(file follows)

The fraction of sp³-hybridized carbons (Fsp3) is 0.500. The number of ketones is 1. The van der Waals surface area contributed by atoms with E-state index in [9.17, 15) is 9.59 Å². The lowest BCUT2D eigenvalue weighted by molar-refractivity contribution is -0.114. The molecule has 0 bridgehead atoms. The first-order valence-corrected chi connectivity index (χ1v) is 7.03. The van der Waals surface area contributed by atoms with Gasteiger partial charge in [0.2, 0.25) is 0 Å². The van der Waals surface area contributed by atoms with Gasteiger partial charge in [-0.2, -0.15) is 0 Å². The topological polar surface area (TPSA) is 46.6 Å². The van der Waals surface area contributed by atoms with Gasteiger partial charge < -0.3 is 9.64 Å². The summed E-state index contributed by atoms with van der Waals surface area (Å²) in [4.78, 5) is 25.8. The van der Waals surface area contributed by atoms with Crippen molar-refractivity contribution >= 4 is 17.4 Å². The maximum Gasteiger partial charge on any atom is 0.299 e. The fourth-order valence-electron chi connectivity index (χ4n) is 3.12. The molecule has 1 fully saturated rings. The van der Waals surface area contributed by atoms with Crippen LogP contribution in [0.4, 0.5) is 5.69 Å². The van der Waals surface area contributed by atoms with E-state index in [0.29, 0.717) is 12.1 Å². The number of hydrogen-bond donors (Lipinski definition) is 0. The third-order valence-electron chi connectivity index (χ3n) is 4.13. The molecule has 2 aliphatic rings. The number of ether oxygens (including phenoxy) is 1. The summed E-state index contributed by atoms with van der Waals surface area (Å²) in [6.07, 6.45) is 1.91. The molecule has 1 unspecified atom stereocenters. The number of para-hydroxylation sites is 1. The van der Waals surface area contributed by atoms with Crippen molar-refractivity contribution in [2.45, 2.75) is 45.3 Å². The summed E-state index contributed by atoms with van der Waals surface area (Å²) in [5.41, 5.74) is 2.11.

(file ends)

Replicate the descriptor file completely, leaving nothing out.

The fraction of sp³-hybridized carbons (Fsp3) is 0.500. The number of ketones is 1. The van der Waals surface area contributed by atoms with E-state index in [9.17, 15) is 9.59 Å². The lowest BCUT2D eigenvalue weighted by molar-refractivity contribution is -0.114. The molecule has 0 bridgehead atoms. The first-order valence-corrected chi connectivity index (χ1v) is 7.03. The van der Waals surface area contributed by atoms with Gasteiger partial charge in [0.2, 0.25) is 0 Å². The van der Waals surface area contributed by atoms with Gasteiger partial charge in [-0.2, -0.15) is 0 Å². The topological polar surface area (TPSA) is 46.6 Å². The van der Waals surface area contributed by atoms with Gasteiger partial charge < -0.3 is 9.64 Å². The summed E-state index contributed by atoms with van der Waals surface area (Å²) in [4.78, 5) is 25.8. The van der Waals surface area contributed by atoms with Crippen molar-refractivity contribution >= 4 is 17.4 Å². The maximum Gasteiger partial charge on any atom is 0.299 e. The fourth-order valence-electron chi connectivity index (χ4n) is 3.12. The molecule has 1 fully saturated rings. The van der Waals surface area contributed by atoms with Crippen LogP contribution in [0.4, 0.5) is 5.69 Å². The van der Waals surface area contributed by atoms with E-state index in [0.29, 0.717) is 12.1 Å². The number of hydrogen-bond donors (Lipinski definition) is 0. The third-order valence-electron chi connectivity index (χ3n) is 4.13. The molecule has 2 aliphatic rings. The number of ether oxygens (including phenoxy) is 1. The summed E-state index contributed by atoms with van der Waals surface area (Å²) in [6.07, 6.45) is 1.91. The molecule has 1 unspecified atom stereocenters. The number of para-hydroxylation sites is 1. The van der Waals surface area contributed by atoms with Crippen molar-refractivity contribution in [2.45, 2.75) is 45.3 Å². The summed E-state index contributed by atoms with van der Waals surface area (Å²) in [5.41, 5.74) is 2.11.